The Protectorate had no understanding of how to operate these devices with appendages. After hundreds of years they gave up on using them as the subluminal civilizations did, and instead wired them directly into their bodies.
Many civilizations have suffered Axiom Decay after adopting extensive cybernetics without proper neural interfaces and cultural training... but of all of them, the Protectorate might be the most severe example. After all, they didn't even have a concept for what "cybernetic" might mean.
Collecting and implanting technologies from hundreds of subluminal civilizations led to an explosion of ever-increasing technological complexity. Although the Protectorate never really understood what these technological devices were, they could manufacture them with ease by changing their bodies to secrete them.
For around a thousand years, they simply tried everything. Trial and error on a massive scale led them to make technological advances the subluminal species never made... but it was never made with a purpose in mind.
And then they accidentally finished a subluminal civilization's attempt to create artificial intelligence.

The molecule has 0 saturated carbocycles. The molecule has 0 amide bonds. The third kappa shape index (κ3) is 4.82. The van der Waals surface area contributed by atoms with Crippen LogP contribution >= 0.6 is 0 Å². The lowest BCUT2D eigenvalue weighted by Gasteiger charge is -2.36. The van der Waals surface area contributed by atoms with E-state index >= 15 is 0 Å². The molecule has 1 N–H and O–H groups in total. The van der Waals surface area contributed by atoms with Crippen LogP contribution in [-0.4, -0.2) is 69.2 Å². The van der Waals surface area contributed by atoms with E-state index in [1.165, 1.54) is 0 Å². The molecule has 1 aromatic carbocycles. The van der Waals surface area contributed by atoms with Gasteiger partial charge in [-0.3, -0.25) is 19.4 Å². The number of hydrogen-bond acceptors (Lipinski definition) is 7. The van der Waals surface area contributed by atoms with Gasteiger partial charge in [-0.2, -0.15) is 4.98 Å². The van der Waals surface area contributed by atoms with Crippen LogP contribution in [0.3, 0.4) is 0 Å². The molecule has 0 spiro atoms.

This moment is perfectly clear in the records they left, because absolutely everything about how they recorded things suddenly changed. The Protectorate didn't really understand the AI, and the AI didn't really understand the Protectorate, but together they began to change into something new.
Over the next few hundred years, the Protectorate radically changed. They created vast planet-sized computer banks to compute things they didn't understand and hotly debated the nature of the universe, of culture, of life.
That's when their war began.
Led by what was evidently three different genres of music, the Protectorate split into groups, each of which had a different vision of the future. They turned their massive planet-scale computer networks away from analyzing existing cultures and towards creating new, fictitious cultural elements. These were "thought bombs" intended to derail the AI of their competing factions.
Although no bullets were fired, billions of Protectorate members died.
The winner of this war was the smallest faction, based around the planet Byssil. By focusing on creating cultural elements from the natural patterns of the universe instead of from life forms, they created elements which could not be correctly processed by entities attempting to use a biological framework for interpreting them.
Music derived from the Blowhole and other astronomical entities became Allebeth, a genre of music still widely appreciated today. The Protectorate's deadly reaction to this genre of music has not been observed in any other species.
The winning faction went on to accomplish their goal: The Transition Protectorate transitioned out of the universe entirely.
It's unknown if they went somewhere else, changed form, or simply dissolved. But if you visit the Bottlenose Nebula and turn on a radio receiver, you're sure to hear their music, echoing among the stars.